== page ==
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To learn about Ms. Teigen's practice, please visit https://www.rothwellfigg.com/professionals/teigenaj.

On September 16, 2021, eleven congressional leaders (“the Signors”) sent a letter to Andrew Hirshfeld, the acting director of the United States Patent and Trademark Office (“USPTO”), requesting the USPTO to reevaluate the Patent Trial and Appeal Board’s (“PTAB”) view on discretionary denials of petitions for inter partes review (“IPR”).  The Office uses discretionary denials

On April 15, 2021, the United States Patent and Trademark Office (“USPTO”) implemented the COVID-19 Prioritized Examination Pilot Program (“Pilot Program”) to fast-track ex parte appeals of products or processes subject to an applicable FDA approval for COVID-19 use.

Generally, appeals to the Patent Trial and Appeal Board (PTAB) are taken up for decision in

Last month, in January 2021, the United States Patent and Trademark Office (“USPTO”) published a memorandum (the “January 2021 Memorandum”) clarifying how it will analyze claims for indefiniteness in AIA post-grant proceedings before the Patent Trial and Appeal Board (“PTAB”), namely patented claims in PGRs and CBMs and proposed substitute claims in IPRs.  Prior to

On October 20, 2020, the United States Patent and Trademark Office (“USPTO” or “Office”) published in the Federal Register “Request for Comments on Discretion To Institute Trials Before the Patent Trial and Appeal Board” seeking public comments on the appropriate considerations for instituting trials before the Patent Trial and Appeal Board (“PTAB”) under the Leahy-Smith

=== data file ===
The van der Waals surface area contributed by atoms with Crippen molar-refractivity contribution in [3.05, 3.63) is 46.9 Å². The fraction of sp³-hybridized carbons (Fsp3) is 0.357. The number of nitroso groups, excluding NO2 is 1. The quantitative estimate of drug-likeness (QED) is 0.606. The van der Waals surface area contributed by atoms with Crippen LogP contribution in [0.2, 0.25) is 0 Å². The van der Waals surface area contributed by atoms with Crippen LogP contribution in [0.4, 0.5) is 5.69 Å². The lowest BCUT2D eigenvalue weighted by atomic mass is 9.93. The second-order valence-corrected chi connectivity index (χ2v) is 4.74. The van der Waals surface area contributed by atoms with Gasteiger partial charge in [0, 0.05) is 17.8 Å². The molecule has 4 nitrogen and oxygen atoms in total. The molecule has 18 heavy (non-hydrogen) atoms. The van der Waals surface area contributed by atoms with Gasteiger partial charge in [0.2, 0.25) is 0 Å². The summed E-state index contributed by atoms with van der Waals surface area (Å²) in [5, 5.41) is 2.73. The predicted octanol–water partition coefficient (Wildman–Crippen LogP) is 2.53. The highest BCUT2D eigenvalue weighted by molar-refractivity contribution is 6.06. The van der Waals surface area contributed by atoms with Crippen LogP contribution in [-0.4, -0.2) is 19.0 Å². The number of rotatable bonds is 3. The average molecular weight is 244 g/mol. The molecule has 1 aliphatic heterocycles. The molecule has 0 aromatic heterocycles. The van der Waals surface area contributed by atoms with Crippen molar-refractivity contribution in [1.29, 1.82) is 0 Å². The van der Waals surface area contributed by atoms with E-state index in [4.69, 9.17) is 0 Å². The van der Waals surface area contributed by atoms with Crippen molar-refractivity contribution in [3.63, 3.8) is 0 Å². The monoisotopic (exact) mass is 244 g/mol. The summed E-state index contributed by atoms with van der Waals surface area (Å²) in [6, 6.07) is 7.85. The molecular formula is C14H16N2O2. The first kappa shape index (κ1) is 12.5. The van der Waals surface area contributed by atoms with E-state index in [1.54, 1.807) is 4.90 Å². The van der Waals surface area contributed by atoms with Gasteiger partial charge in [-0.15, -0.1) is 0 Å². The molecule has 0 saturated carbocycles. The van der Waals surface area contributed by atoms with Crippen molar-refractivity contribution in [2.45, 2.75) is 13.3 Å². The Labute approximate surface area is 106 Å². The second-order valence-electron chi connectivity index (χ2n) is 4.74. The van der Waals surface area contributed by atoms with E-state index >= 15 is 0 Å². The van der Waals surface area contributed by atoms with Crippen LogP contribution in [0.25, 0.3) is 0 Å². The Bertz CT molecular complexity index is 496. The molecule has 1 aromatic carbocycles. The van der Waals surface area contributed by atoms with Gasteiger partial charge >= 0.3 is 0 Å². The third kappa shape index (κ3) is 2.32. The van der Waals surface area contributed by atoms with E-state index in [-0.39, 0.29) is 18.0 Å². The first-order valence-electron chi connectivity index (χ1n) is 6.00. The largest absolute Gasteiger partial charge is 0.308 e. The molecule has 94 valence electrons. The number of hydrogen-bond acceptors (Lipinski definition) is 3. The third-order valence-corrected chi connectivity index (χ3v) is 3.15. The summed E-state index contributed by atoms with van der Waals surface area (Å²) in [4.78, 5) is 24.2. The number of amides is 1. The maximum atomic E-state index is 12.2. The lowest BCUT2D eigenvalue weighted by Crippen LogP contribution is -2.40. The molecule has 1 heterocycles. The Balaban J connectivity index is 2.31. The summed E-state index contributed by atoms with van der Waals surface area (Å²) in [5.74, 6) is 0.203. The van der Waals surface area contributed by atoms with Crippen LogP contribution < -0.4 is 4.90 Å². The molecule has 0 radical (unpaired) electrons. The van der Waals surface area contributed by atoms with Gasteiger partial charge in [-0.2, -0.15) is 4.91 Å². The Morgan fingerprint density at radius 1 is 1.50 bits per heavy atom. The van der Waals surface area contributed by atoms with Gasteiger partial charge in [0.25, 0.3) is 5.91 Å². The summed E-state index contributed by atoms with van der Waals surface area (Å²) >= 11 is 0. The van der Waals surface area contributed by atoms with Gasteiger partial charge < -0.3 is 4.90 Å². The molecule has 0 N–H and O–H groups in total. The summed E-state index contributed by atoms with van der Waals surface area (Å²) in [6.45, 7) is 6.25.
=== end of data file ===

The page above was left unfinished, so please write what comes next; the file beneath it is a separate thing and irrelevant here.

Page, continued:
The United States Patent and Trademark Office (“USPTO”) announced that it considers the effects of COVID-19 (“the Coronavirus”) to be an “extraordinary situation.” Under 37 CFR 1.183, in extraordinary situations, the Director may suspend or waive any requirement of the regulations which is not a statutory requirement. Accordingly, as of the time of this writing,

On October 22, 2019, the USPTO published a Federal Register notice proposing changes to the rules of practice for inter partes review (“IPR”), post-grant review (“PGR”), and covered business method patents (“CBM”) (collectively “post-grant trial”) proceedings regarding burdens of persuasion for motions to amend and the patentability of substitute claims.[1]

Specifically, the Federal Register

The United States Patent and Trademark Office (“USPTO”) published the Office Patent Trial Practice Guide (“Practice Guide”) in 2012 to apprise the public of standard practices before the Patent Trial and Appeal Board (“PTAB” or “Board”) during AIA trial proceedings and to encourage consistency of procedures among panels of the Board. In order to keep

On April 18, 2019, in Dodocase VR, Inc. v. MerchSource, LLC, No. 2018-1724 (Fed. Cir. Apr. 18, 2019) (nonprecedential), the Federal Circuit affirmed the District Court for the Northern District of California, agreeing that Dodocase VR, Inc. (“Dodocase”) is entitled to a preliminary injunction against MerchSource, LLC (“MerchSource”). The preliminary injunction requires that MerchSource

On March 8, 2019, in Personal Web Technologies, LLC v. Apple, Inc., No. 2018-1599 (Fed. Cir. Mar. 8, 2019) the Federal Circuit reversed the Patent Trial and Appeals Board’s (the “Board” or “the PTAB”) cancellation of U.S. Patent No. 7,802,310 (“the ’310 patent”) based on inherent obviousness in an inter partes review (“IPR”).   Another